Tragedy struck again in 1998 when the Siletz River flooded and brought two feet of water into Alderhouse II. The furnaces had been built to survive a natural disaster such as this, and were still running when Buzz opened the door to his flooded studio. Unfortunately, the structure surrounding the furnaces was lost, and Buzz once again began rebuilding the studio.

The current studio, Alderhouse III, has been standing for 14 years and features two furnaces. Both glow and radiate such intense heat that Buzz keeps the studio windows and doors open, even on rainy days. One furnace contains molten glass, while the other is used to warm glass before being shaped. On nearby shelves, small plastic containers hold minerals that are added to the glass to create colors such as cobalt and crimson. Metal molds and forms sit alongside specialized tools where the Williams family, along with fellow glassblowers Treasure Collupy and Kyle Gribskov, work on their glass creations.

Together, Anne and Ian work almost seamlessly, responding intuitively to each other’s needs without murmuring a word. Anne quickly narrates the process to onlookers during demonstrations, while Ian moves between the furnace and tools, working the glass with ease. He blows a small amount of air into a long metal tube with the molten glass on the end. He then puts his thumb over the end of the tube to trap the air inside. Slowly, the heat from the glass warms the trapped air, causing it to expand, and the glass begins to bubble out. Ian tilts the tube and points the glass towards the floor to let gravity draw out elongated shape he’s looking for. Next, he uses sheets of wet newspaper to shape the glass into its semi-finished form. “This is the Wall Street Journal. Buzz’s line was that he always used the editorial page,” Anne jokes. “It can take the heat.”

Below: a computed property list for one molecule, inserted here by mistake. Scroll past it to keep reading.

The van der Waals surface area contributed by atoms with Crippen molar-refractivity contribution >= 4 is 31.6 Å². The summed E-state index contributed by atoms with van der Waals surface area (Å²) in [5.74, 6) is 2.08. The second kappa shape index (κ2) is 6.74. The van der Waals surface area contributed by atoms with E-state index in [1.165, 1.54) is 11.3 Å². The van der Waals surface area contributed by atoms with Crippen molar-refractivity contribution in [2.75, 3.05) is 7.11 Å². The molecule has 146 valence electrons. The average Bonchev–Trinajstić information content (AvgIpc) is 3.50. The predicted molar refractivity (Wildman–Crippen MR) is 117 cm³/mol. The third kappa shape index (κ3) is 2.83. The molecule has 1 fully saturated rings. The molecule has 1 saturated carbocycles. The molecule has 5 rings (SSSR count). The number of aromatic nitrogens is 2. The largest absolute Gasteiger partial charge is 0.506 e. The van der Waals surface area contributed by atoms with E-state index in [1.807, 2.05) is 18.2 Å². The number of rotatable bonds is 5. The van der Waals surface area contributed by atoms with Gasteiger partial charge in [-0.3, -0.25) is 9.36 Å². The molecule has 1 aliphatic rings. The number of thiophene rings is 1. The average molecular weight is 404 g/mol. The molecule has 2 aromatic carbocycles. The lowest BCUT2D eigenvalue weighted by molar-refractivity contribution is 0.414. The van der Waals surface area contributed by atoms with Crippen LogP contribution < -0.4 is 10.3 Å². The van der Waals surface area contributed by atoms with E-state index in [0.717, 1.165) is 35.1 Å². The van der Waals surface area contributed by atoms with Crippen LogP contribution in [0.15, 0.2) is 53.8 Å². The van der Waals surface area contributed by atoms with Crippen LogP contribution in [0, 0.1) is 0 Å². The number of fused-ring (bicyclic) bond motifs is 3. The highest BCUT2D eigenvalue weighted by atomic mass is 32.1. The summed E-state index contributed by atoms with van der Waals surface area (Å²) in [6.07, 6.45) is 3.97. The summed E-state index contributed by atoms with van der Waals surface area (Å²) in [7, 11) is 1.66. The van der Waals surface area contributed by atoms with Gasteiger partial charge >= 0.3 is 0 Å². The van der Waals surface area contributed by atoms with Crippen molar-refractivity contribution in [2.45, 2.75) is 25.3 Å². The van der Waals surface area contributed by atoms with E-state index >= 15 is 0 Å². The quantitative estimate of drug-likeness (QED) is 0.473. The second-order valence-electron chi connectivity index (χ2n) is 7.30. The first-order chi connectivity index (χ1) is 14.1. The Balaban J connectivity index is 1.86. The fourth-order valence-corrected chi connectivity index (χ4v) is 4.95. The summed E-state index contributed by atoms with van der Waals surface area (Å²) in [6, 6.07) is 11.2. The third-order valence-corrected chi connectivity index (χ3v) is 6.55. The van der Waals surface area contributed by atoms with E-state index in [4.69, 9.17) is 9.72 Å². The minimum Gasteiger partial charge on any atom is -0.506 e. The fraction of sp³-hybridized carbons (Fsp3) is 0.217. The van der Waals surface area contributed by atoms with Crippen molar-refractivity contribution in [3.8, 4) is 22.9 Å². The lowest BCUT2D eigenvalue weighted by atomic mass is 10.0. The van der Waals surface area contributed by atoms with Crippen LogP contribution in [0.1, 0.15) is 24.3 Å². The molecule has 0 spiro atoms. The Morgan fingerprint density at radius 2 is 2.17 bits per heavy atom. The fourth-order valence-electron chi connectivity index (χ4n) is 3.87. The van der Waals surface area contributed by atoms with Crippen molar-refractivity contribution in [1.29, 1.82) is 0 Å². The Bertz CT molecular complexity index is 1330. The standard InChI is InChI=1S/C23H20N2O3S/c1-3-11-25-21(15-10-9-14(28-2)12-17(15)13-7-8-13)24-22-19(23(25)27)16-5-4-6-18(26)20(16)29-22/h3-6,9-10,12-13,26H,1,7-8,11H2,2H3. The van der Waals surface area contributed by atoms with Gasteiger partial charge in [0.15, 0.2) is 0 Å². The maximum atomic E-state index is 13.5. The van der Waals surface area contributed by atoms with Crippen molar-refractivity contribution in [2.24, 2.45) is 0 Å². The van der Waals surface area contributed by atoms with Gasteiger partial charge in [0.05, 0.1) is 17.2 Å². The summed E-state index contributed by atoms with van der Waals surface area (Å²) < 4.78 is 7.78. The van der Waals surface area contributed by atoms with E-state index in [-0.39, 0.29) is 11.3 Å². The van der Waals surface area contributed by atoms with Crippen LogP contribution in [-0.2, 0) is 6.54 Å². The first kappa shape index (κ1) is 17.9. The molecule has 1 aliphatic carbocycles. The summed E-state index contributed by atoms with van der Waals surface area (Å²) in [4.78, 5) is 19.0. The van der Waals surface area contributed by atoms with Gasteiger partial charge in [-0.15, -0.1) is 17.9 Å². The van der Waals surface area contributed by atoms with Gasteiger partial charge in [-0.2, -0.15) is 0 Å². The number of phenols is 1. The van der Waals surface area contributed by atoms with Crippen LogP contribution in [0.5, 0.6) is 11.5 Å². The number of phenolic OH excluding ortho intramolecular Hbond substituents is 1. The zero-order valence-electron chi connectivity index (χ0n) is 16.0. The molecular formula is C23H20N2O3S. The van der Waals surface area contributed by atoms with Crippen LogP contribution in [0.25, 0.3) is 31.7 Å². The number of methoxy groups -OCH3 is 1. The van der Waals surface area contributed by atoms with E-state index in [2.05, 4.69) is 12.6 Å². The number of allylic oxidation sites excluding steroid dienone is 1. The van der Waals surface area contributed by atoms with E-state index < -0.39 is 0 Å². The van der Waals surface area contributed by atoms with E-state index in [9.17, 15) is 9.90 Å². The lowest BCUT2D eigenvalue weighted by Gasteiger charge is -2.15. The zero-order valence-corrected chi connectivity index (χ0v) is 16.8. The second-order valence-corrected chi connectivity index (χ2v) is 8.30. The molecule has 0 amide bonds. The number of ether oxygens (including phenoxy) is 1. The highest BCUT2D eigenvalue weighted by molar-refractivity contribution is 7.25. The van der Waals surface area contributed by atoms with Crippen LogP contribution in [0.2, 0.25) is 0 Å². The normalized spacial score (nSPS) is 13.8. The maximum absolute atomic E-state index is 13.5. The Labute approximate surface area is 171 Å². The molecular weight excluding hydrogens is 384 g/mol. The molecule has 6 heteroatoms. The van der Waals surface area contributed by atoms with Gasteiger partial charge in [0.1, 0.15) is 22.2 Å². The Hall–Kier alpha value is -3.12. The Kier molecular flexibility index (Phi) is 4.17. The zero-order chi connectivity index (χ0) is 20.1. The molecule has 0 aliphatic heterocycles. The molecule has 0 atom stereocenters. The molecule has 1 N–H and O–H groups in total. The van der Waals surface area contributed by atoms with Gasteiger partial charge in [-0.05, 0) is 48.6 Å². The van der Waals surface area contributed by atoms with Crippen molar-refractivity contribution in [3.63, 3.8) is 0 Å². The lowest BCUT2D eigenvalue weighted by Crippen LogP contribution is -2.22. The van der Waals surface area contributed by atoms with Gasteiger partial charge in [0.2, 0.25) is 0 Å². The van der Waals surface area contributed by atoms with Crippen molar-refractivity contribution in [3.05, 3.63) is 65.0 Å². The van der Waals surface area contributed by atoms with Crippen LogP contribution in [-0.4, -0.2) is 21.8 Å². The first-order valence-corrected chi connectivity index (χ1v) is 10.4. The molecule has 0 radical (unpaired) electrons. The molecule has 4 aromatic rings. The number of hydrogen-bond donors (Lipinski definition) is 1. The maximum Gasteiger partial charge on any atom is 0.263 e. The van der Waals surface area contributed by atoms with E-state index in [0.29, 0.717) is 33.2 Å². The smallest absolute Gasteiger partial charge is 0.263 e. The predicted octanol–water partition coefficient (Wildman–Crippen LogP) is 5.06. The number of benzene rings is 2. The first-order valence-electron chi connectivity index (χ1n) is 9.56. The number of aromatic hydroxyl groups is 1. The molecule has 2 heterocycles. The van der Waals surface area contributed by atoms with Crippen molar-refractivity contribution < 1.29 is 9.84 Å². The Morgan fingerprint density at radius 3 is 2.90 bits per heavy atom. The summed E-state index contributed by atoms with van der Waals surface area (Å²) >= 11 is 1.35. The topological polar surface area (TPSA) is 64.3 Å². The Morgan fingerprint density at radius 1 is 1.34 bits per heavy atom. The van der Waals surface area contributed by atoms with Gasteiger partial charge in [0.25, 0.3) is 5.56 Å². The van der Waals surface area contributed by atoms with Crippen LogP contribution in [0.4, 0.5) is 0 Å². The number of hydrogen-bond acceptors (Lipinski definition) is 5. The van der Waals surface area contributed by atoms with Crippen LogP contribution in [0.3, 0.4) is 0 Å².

After Ian has achieved the shape he wants, Anne uses a wooden paddle to flatten the top into a cylindrical drinking glass. The lip of the glass is perfectly clear, while spirals of red curl towards the bottom. Ian has only been blowing glass for three years, but his skill is evident in his confidence. “When you are first learning, you use clear glass,” Anne says. “You blow what you blow.” Beginners start with small pieces, but with time, they can move up to vases large enough to hold several bouquets or spheres with intricate sea-life sculptures trapped inside.

Over the years, Buzz, Anne, and Ian have become experts in their craft. As their popularity has grown, Buzz and Anne have tried to remain small, turning down requests to mass-produce items. They enjoy being a small studio tucked away from the big city. “My main enjoyment still is the people who come out here,” Buzz says. “You get everything from truck drivers to astronauts.”

Now, nearly half a century old, the Alderhouse is more popular than ever. During summer months, Anne and Buzz stay busy creating glass pieces and showing off their art to tourists. They remain hopeful the tradition will carry on, and that the furnace inside will continue to burn bright, keeping the oldest glassblowing house on the West Coast warm.